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Oxford University Hospitals NHS Foundation Trust
Cardiothoracic Services

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Aortic stenosis

Aortic stenosis is a narrowing of the aortic valve and / or the area immediately around it.

The aorta is the main artery that takes freshly oxygenated blood from the heart to the rest of the body.

To prevent blood flowing the wrong way from the aorta back into the left ventricle, there is a valve at the exit point where the aorta meets the heart. This is the aortic valve.

Narrowing of the aortic valve is caused by a build-up of calcium on the inner wall of the valve, and tends to develop slowly as we get older.

When the components of the aortic valve thicken and harden, the valve no longer opens properly, restricting the flow of oxygenated blood out of the heart and into the aorta.

To compensate, the heart has to work harder to ensure the body receives adequate blood flow. There is also pressure build-up in the heart as it cannot expel enough blood through the aortic valve.

Initially there may not be symptoms as the heart compensates. However, as aortic stenosis progresses, patients may experience:

  • chest pain or a feeling of pressure/tightening in the chest, spreading out to arms, shoulders, neck and stomach
  • breathlessness during moderate to strenuous activity
  • blackout during exertion when the heart is working hard.

These symptoms are identical to coronary heart disease symptoms: a cardiologist will check for aortic stenosis.

Aortic stenosis is most common in older people but some younger people born with a heart defect may also have the condition.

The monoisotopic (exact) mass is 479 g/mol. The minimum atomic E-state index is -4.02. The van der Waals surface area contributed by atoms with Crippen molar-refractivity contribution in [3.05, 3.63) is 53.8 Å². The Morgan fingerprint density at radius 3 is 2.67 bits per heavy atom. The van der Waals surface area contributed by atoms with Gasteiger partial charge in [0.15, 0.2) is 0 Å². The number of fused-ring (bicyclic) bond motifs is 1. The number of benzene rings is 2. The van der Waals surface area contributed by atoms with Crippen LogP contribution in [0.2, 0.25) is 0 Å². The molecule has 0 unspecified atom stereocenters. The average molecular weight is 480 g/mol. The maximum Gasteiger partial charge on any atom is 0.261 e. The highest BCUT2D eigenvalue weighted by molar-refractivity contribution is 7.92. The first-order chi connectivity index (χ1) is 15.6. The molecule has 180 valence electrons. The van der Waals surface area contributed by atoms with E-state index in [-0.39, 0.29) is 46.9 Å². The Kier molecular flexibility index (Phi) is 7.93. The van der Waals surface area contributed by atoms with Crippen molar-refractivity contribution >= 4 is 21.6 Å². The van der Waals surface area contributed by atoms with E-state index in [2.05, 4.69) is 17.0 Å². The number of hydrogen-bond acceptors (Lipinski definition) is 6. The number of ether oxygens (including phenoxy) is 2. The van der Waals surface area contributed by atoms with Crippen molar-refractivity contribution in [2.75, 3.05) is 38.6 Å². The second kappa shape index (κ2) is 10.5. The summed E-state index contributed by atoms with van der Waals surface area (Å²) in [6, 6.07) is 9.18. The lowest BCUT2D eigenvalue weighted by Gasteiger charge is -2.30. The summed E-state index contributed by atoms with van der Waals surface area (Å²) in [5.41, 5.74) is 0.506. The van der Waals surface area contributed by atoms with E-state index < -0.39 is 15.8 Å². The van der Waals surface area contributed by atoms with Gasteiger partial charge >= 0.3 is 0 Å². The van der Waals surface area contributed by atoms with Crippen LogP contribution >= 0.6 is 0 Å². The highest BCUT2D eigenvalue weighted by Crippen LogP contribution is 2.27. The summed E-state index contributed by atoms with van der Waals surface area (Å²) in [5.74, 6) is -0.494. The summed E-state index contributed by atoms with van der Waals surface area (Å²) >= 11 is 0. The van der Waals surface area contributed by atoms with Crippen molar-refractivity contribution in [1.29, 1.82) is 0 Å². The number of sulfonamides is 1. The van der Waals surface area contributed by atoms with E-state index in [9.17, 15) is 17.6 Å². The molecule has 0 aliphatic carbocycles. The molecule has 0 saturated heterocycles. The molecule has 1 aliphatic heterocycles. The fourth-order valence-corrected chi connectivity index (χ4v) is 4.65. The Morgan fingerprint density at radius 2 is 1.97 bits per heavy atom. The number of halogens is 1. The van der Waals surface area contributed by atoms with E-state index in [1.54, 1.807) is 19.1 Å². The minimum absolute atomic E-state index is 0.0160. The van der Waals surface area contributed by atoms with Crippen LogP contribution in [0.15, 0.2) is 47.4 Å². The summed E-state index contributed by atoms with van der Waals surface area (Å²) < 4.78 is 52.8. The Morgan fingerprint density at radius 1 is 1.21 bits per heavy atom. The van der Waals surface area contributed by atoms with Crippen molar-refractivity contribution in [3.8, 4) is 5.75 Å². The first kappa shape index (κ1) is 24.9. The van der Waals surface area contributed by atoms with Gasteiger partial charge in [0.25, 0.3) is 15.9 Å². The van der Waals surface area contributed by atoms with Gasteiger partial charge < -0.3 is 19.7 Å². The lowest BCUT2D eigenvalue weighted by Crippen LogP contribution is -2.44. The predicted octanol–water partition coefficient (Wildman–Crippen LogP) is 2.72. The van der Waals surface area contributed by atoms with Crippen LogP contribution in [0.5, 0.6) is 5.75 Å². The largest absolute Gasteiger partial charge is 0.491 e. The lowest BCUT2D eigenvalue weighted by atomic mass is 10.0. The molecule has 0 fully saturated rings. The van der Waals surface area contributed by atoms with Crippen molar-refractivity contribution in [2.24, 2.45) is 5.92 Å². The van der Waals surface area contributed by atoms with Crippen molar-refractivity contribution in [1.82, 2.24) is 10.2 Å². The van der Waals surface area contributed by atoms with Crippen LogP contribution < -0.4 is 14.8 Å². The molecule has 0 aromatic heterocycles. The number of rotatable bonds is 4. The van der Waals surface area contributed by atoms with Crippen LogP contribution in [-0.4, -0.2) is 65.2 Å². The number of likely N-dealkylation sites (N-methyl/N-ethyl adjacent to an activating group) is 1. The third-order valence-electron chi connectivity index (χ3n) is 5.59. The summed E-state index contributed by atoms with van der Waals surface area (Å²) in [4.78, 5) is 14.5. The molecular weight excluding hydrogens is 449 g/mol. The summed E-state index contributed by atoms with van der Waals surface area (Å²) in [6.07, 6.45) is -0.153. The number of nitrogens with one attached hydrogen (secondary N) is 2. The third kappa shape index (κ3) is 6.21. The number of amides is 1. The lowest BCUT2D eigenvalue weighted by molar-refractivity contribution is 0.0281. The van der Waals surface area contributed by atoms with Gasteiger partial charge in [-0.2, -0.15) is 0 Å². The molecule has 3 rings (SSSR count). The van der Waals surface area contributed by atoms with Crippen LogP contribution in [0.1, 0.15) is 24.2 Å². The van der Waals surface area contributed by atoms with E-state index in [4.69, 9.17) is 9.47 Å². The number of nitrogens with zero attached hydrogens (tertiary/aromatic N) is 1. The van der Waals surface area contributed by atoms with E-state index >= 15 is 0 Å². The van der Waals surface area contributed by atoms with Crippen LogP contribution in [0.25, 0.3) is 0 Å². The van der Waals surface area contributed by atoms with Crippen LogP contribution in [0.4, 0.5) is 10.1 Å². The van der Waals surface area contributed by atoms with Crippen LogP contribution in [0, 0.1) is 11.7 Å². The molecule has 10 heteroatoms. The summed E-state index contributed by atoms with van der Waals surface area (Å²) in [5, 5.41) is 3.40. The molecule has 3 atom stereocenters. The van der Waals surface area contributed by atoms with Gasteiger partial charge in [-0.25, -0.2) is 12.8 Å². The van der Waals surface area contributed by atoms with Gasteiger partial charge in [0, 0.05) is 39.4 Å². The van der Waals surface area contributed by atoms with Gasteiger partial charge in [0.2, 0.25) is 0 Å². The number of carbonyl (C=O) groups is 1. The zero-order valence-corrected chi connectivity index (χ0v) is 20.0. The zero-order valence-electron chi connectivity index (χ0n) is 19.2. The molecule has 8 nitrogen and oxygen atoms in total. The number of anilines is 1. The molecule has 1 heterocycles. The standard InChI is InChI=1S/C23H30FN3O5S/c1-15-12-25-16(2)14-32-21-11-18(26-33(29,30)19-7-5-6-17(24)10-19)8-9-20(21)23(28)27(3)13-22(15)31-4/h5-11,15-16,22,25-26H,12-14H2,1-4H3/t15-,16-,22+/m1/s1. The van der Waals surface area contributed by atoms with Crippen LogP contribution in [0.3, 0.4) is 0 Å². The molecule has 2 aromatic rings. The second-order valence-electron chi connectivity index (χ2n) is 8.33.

Diagnosis and treatment

Aortic stenosis is usually diagnosed with an echocardiogram.

It is not possible to reverse aortic stenosis through lifestyle changes, however quitting smoking, maintaining a healthy weight and eating a good diet helps to reduce strain on the heart during treatment.

Patients should seek advice from a cardiologist or doctor to determine an appropriate level of physical activity.

We cannot treat aortic stenosis with medication. If it is serious enough to require treatment, there are three options.

Surveillance

The valve may not be narrow enough to need surgery

Non-invasive valve replacement (TAVI/TAVR)

Transcatheter aortic valve implantation (TAVI) involves inserting a catheter into a blood vessel in the upper leg or chest, and passing it towards the aortic valve.

Valve replacement surgery

The decision to replace the valve is based on the patient's symptoms, general health, and how well their heart is working.

The procedure is typically open-heart surgery: the new valve may be made from metal or animal tissue.

Open-heart surgery is a serious procedure and patients typically need a week in hospital and two to three months off work to recover.

Links

Contact us

John Radcliffe Hospital
Oxford, OX3 9DU

Linda Dequental: 01865 223735
Email: linda.dequental@ouh.nhs.uk